By Elly Spencer
The Baylor Counseling Center is breaking down barriers that exist between concerned counselors and distressed students with two new programs.
“Come As You Are” and “Let’s Talk,” are two new programs the counseling center has created to help Baylor’s counselors better reach out to students in need.
The center has also added walk-in hours at their McLane Student Life Center location.
Monique Marsh-Bell, a psychologist at the counseling center, said according to a student survey conducted last semester, the three main issues the counseling center needed to meet were awareness on campus about their programs and locations, as well as a low presence among university minorities.
Bell said the survey was conducted to find out what the counseling center could do differently to better meet the needs of students.
“The survey was the start of correcting the problem,” said James Marsh, director of counseling services.
Because the survey results showed a missing link between the counseling center and awareness among Baylor’s minority students, Marsh-Bell said the counselors decided to pair with the multicultural office in the Bill Daniel Student Center to better reach minorities.
Based off of Cornell University’s original counseling program, “Let’s Talk” is a program for students to see a health professional for 15 minutes at a time. The walk-in is located in the multicultural conference room on the third floor of the SUB, and is open every Wednesday from 1:30-4:30 p.m.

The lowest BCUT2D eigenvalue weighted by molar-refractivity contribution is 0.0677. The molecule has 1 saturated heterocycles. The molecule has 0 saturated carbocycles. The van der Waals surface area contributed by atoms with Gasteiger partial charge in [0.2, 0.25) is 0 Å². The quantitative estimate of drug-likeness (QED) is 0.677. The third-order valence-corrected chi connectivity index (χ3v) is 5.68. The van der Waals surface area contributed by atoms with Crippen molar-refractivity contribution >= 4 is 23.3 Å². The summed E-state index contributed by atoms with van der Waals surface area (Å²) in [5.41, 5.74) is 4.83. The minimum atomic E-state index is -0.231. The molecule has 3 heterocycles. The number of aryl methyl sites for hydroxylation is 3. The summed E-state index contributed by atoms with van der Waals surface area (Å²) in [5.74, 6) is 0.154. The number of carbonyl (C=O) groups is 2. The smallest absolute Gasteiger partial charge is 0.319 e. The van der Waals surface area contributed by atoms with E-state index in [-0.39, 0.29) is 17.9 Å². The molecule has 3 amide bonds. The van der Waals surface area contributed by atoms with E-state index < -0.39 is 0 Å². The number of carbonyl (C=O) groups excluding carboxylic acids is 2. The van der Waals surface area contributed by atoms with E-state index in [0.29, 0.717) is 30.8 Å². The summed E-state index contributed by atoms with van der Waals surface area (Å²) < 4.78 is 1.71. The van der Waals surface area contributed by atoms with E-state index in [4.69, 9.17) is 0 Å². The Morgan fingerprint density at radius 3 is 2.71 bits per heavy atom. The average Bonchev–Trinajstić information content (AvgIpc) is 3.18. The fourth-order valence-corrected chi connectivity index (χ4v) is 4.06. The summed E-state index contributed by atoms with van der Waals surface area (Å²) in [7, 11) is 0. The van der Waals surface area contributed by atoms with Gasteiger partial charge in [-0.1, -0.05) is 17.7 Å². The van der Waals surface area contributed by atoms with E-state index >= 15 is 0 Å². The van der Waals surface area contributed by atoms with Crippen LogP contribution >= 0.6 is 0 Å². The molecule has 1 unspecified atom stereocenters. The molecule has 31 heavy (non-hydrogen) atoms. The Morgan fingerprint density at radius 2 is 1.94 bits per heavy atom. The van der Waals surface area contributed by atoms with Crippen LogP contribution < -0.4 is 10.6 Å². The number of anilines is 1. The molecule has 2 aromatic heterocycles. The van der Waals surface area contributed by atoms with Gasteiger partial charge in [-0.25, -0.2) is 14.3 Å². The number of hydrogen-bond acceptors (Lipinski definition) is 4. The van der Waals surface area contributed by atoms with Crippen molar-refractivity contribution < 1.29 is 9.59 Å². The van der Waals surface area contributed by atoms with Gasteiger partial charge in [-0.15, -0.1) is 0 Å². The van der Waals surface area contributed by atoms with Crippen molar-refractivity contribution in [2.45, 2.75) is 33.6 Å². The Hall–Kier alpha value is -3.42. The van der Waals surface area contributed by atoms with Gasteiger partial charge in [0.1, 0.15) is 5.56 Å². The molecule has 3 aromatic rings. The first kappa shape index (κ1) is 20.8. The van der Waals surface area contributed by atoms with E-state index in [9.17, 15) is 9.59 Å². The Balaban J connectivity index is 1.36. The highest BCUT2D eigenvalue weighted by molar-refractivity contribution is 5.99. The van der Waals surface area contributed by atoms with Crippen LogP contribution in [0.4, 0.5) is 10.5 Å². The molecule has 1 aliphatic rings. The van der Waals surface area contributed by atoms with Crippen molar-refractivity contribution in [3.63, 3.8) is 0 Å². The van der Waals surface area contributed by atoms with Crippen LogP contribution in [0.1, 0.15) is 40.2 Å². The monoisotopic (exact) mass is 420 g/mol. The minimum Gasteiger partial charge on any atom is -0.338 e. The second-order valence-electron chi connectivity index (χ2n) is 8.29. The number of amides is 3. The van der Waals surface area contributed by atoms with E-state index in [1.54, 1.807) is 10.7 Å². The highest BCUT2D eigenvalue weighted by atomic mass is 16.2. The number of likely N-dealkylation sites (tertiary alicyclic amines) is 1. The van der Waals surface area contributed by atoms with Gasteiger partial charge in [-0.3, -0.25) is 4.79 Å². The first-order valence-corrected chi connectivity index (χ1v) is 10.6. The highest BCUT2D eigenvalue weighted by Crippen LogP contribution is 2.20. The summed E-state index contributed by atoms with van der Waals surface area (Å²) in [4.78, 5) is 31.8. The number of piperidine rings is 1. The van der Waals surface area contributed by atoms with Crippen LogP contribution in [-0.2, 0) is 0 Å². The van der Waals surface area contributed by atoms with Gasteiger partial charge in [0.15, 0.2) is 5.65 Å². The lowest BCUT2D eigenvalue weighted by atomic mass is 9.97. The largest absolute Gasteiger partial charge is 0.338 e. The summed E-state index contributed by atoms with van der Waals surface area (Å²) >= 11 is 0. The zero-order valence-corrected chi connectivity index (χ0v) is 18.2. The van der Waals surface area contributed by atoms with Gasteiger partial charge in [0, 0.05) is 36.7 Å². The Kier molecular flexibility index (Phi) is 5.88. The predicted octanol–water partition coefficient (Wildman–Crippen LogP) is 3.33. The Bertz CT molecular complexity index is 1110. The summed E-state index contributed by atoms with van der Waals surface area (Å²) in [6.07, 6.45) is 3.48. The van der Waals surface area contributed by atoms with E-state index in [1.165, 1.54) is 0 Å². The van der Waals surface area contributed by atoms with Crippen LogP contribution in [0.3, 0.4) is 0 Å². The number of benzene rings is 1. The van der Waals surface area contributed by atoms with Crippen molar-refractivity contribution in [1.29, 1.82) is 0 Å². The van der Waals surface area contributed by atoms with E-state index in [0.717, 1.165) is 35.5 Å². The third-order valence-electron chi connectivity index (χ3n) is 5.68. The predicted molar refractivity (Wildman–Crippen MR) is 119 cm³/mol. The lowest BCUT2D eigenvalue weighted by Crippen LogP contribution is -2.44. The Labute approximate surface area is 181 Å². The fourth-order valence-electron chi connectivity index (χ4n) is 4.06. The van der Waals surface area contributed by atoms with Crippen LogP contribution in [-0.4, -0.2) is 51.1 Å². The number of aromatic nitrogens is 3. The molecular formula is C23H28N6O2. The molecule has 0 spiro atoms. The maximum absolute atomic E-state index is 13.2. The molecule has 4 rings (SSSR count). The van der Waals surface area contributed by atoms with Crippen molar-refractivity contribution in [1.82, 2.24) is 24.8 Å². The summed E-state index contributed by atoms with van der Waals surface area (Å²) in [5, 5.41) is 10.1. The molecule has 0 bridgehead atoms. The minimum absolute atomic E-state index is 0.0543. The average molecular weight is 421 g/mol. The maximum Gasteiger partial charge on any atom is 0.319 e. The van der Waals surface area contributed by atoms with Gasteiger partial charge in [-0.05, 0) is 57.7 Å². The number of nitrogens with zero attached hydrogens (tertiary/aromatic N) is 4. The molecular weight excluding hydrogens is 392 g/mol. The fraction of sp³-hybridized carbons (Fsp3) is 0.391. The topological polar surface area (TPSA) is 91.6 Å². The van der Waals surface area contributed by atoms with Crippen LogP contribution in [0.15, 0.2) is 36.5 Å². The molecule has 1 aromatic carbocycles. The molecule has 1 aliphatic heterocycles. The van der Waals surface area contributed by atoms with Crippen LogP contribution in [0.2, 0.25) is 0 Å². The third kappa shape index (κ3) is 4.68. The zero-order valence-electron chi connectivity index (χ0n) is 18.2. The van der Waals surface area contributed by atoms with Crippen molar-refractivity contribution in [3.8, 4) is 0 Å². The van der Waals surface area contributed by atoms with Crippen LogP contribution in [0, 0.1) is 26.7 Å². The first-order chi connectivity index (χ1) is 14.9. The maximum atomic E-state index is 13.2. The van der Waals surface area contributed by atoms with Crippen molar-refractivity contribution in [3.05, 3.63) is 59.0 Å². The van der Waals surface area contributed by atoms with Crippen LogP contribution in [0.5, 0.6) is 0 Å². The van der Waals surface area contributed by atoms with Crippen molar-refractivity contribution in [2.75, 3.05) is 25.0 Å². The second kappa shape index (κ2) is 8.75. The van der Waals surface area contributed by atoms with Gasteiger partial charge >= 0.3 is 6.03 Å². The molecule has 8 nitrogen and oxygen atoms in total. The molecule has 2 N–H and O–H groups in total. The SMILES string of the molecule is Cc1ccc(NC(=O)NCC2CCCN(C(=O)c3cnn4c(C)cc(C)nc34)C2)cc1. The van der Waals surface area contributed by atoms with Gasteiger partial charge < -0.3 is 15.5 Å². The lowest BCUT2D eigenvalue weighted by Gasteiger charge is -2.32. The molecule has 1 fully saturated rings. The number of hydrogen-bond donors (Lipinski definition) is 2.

Marsh-Bell said the program will also help the counseling center be more efficient because the locations will specialize in certain areas.
“It relieves our counseling center because some of the easier things to solve are focused on over there,” Marsh-Bell said.
The counseling center staff hopes to increase the meeting times throughout the week, when student awareness of the program grows.
A similar program, “Come As You Are,” partners the counseling center with Baylor’s Spiritual Life.
Baylor psychologist Emma Wood said the survey also asked students to describe where they would tell distressed students to go seeking help on campus. The number one response was the McLane Student Life Center’s counseling center and the second place result was the Bobo Spiritual Life Center.
Wood said this was the reason the counseling center decided to partner with the Bobo Spiritual Life Center.
This program is a small group therapy session based out of the center at 3:30 p.m. every Tuesday.
Wood said the small group sessions are designed to be a safe, judgment-free zone for students to talk about pressing issues in their lives.
Wood partners with Kristen Richardson, the director for spiritual formation. The two of them sit in on student discussions and help guide topic conversation.
“Baylor students have topics that they really want to talk about, especially topics based around belonging and connecting with each other,” Wood said.
The counseling center staff believes the new branches will widen awareness among Baylor students and allow them to feel more comfortable with reaching out for help.
“We want to remove these barriers as much as possible,” Marsh-Bell said.
Information about Baylor’s counseling center and services can be found at www.baylor.edu/counseling_center/.